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J Korean Surg Soc. 2007 May;72(5):430-432. Korean. Case Report.
Jo TW , Chang JH .
Department of Surgery, Chosun University College of Medicine, Gwangju, Korea.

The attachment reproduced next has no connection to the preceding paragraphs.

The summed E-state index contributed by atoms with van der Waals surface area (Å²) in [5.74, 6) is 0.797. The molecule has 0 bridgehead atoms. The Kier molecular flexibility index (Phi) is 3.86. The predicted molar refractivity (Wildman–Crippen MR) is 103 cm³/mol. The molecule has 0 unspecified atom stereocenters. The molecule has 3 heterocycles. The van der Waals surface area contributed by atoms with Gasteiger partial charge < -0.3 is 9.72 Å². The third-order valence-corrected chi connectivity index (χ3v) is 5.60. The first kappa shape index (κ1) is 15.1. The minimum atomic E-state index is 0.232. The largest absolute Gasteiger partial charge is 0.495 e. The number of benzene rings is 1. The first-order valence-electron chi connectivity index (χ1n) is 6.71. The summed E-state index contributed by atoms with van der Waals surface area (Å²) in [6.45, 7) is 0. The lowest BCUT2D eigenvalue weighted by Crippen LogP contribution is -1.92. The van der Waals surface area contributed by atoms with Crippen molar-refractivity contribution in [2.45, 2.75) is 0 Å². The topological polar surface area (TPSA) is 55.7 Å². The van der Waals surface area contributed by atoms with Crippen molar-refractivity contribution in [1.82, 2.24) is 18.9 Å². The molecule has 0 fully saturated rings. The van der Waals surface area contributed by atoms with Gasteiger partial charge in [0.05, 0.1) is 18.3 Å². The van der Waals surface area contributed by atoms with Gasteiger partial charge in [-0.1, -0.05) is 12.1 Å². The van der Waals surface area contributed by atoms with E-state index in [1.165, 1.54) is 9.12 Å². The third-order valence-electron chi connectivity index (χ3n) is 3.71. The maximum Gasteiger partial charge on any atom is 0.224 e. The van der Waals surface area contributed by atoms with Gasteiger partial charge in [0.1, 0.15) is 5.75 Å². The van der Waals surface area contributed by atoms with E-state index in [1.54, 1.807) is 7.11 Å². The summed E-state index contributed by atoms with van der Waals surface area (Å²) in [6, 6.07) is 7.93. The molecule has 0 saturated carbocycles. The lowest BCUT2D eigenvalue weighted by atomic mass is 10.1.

Femoral hernias account for up to 4% of all hernias that occur in the inguinal region. The hernial sac usually contains the greater omentum, small intestine, large intestine and preperitoneal fat, but rarely, in only 0.8% of the all cases, it also contains the appendix. Femoral, inguinal and incisional hernias, combined with appendicitis, occur in only 0.13% of cases. Thus, the incidence of appendicitis associated with a femoral hernia would be expected to be very rare. Herein, a case of an incarcerated femoral hernia, including a gangrenous appendix, is reported. An 81-year-old female was admitted with a protruding mass in the right inguinal area of 2 days duration. On inspection, a 4x3 cm sized erythematous bulging mass was noted. On palpation, the mass was tender and fixed in nature. There were no signs of peritoneal irritation or other palpable masses in the whole abdomen. Under the impression of a femoral hernia, a manual reduction was attempted, but to no avail. An immotile edematous intestine was noted on ultrasonography, and fluid retention with decreased blood circulation was noted in the intestine, suggestive of incarceration. An emergency operation was performed, with an incision made through the right groin region, where an incarcerated femoral hernia, including a gangrenous appendix, was found. An appendectomy and McVay repair were performed. The patient was discharged after 5 days, without any complications.

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